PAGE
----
Dear My Inner Critic,
Sorry but I’m done with you and I won’t take this any longer. Years and years you’ve been here, weaselling your way into my life. Affecting everything. And did I ask you to come? No. Did I ask for your opinion? Also no – but still you came cruising in your Cadillac made of adolescent trauma, bad friendships and a predisposition to anxiety disorders.
And now that lockdown has brought back memories from the beginning of your reign of terror, I think it’s time you caught on and fucked off.
For years, you’ve convinced me I’m not as smart as anyone else; that I’m not as interesting, attractive, funny, fun, sexy, wise, successful, driven, hard working or deserving.
You made me think that everyone else knew something that I didn’t. At any turn, as if I’m so incapable – making me hesitate to say something; ask a question; seize an opportunity.
You made my feelings sour towards people who requited my romantic feelings because surely “If they fancy me, there must be something wrong with them.”
Accept that I just wasn’t the type of person people cared deeply about. Well I’ve proved you wrong there at least.
You made me The Quiet Girl. It’s because of you people have a hard time remembering my name. Because of you, for so long I steamrollered my personality – made myself agreeable, mild and invisible. It’s because of you that I subtracted myself from any social equation. Everything was wrong with me, according to you.
For fuck sake – I used to be the loudest. I was such a loud kid. Before you came along I was always the first to volunteer, the first to do the presentation, the first to make a friend. I didn’t care, I was obnoxiously loud and opinionated. If most of my friends now saw me as I was then, they wouldn’t recognise me.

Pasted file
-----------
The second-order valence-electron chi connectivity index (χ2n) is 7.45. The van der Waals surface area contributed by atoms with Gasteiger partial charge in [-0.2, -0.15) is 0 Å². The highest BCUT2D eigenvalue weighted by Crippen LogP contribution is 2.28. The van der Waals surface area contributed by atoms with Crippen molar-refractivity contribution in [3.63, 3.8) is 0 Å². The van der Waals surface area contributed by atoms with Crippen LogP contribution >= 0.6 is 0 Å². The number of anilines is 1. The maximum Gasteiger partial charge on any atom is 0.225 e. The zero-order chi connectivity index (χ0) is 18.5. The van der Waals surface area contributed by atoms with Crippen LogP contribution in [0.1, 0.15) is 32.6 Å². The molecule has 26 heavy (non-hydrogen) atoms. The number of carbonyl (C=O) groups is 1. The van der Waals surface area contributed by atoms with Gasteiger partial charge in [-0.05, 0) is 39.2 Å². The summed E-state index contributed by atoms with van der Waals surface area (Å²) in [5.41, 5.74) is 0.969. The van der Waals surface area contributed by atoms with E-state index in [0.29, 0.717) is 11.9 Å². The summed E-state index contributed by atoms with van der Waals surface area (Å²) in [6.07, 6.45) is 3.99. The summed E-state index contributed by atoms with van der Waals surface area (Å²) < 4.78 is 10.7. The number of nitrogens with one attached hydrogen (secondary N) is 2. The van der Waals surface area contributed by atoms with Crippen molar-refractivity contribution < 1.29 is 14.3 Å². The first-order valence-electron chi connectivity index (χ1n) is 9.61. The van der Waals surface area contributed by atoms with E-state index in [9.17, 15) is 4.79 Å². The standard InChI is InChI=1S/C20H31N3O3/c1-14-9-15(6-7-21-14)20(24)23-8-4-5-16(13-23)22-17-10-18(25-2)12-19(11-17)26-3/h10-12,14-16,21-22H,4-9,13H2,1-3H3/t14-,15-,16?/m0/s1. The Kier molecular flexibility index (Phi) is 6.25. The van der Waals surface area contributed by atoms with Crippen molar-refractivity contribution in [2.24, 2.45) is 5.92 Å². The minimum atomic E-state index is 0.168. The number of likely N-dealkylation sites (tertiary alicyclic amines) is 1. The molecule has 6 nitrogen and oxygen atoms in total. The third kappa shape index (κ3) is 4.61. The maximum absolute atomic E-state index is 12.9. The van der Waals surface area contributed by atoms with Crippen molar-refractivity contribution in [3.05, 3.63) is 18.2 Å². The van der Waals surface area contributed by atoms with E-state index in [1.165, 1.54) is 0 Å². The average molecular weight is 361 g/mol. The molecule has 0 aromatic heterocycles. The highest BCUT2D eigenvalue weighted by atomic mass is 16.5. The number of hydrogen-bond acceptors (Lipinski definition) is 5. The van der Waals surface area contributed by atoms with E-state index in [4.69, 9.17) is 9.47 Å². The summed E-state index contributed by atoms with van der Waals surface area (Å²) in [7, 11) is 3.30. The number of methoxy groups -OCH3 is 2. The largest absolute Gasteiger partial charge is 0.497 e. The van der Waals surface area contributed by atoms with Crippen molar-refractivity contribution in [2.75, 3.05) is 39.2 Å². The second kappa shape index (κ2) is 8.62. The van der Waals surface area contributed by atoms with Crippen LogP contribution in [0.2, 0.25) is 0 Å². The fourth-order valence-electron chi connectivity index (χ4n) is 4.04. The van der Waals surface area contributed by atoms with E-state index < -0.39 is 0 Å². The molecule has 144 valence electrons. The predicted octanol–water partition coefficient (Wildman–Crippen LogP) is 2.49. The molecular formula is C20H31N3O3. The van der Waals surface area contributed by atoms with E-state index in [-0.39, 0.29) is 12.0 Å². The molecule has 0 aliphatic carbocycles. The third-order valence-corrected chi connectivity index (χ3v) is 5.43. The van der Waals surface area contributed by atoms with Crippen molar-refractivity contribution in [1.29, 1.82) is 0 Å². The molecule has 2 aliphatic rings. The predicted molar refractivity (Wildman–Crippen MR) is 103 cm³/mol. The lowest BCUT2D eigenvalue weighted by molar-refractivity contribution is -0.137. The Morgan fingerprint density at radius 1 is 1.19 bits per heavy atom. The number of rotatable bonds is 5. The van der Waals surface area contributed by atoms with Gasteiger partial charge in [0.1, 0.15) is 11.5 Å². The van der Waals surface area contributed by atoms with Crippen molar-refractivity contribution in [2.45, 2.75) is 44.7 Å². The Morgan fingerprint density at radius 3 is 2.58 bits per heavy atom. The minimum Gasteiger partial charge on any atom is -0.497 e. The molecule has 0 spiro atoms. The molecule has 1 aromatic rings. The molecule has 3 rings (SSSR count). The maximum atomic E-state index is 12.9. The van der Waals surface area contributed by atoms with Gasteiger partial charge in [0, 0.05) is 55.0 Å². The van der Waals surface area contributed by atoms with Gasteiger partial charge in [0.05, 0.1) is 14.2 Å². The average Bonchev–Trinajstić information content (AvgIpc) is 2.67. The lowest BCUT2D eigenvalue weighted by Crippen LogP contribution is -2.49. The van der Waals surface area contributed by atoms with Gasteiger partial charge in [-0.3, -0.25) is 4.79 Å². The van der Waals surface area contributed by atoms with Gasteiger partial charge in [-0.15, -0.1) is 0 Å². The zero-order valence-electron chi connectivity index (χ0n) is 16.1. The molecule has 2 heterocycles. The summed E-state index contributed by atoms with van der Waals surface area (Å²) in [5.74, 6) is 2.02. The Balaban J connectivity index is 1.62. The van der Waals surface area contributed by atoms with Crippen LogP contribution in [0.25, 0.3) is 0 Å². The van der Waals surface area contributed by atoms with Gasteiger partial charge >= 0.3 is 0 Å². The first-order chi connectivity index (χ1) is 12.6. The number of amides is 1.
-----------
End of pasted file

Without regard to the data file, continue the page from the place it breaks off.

But then you made me teeny tiny. And because I believed I was insignificant, I became insignificant.
I thought I’d made progress, and actually I had. You took a step back for some time, lurked in the background. Gave me enough time to let myself be, realise that people don’t exist on a hierarchy therefore I couldn’t be at the bottom of it. But still in my core I often believe I am worthless.
The ultimate act of self-love is expecting people to treat you well. To stand up for yourself; to not be walked all over. A quote I came across said ‘You teach others how to treat you’. You’ve helped me teach so many people that I’m forgettable and can be pushed aside. Not only will I happily let people walk all over me, I’ll be grateful that they’ve even acknowledged my existence.
Luckily some ignored these lessons and I spite you by having people in my life who love me.
Still I find myself reluctant to let go of those who hurt me because I guess I don’t think I deserve better. You’ve made me a literal cliché.
Categories: Letters From Lockdown